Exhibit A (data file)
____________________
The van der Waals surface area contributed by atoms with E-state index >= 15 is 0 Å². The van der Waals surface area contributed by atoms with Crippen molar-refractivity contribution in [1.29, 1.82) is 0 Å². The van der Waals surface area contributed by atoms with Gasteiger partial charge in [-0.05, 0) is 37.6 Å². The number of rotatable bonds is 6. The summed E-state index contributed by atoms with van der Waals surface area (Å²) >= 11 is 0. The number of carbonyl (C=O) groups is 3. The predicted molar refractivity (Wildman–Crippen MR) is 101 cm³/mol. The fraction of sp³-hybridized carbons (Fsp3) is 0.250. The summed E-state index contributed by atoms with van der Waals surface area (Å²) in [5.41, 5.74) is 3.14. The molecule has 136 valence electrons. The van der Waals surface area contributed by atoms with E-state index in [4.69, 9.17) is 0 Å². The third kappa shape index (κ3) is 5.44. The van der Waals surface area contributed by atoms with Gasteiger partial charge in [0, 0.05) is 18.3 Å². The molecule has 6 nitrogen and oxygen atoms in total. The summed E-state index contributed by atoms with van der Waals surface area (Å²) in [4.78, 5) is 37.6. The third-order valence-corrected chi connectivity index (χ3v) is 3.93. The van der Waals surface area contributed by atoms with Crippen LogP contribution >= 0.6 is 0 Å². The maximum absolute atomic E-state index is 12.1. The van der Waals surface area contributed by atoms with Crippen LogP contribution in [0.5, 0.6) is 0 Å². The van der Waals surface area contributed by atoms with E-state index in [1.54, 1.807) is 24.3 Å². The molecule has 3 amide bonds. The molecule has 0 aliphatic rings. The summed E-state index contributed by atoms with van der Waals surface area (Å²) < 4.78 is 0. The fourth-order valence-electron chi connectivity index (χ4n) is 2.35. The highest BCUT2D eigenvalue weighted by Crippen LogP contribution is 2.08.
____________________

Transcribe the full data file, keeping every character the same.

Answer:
The van der Waals surface area contributed by atoms with E-state index >= 15 is 0 Å². The van der Waals surface area contributed by atoms with Crippen molar-refractivity contribution in [1.29, 1.82) is 0 Å². The van der Waals surface area contributed by atoms with Gasteiger partial charge in [-0.05, 0) is 37.6 Å². The number of rotatable bonds is 6. The summed E-state index contributed by atoms with van der Waals surface area (Å²) >= 11 is 0. The number of carbonyl (C=O) groups is 3. The predicted molar refractivity (Wildman–Crippen MR) is 101 cm³/mol. The fraction of sp³-hybridized carbons (Fsp3) is 0.250. The summed E-state index contributed by atoms with van der Waals surface area (Å²) in [5.41, 5.74) is 3.14. The molecule has 136 valence electrons. The van der Waals surface area contributed by atoms with E-state index in [4.69, 9.17) is 0 Å². The third kappa shape index (κ3) is 5.44. The van der Waals surface area contributed by atoms with Gasteiger partial charge in [0, 0.05) is 18.3 Å². The molecule has 6 nitrogen and oxygen atoms in total. The summed E-state index contributed by atoms with van der Waals surface area (Å²) in [4.78, 5) is 37.6. The third-order valence-corrected chi connectivity index (χ3v) is 3.93. The van der Waals surface area contributed by atoms with Crippen LogP contribution >= 0.6 is 0 Å². The maximum absolute atomic E-state index is 12.1. The van der Waals surface area contributed by atoms with Crippen LogP contribution in [0.5, 0.6) is 0 Å². The van der Waals surface area contributed by atoms with E-state index in [1.54, 1.807) is 24.3 Å². The molecule has 3 amide bonds. The molecule has 0 aliphatic rings. The summed E-state index contributed by atoms with van der Waals surface area (Å²) < 4.78 is 0. The fourth-order valence-electron chi connectivity index (χ4n) is 2.35. The highest BCUT2D eigenvalue weighted by Crippen LogP contribution is 2.08.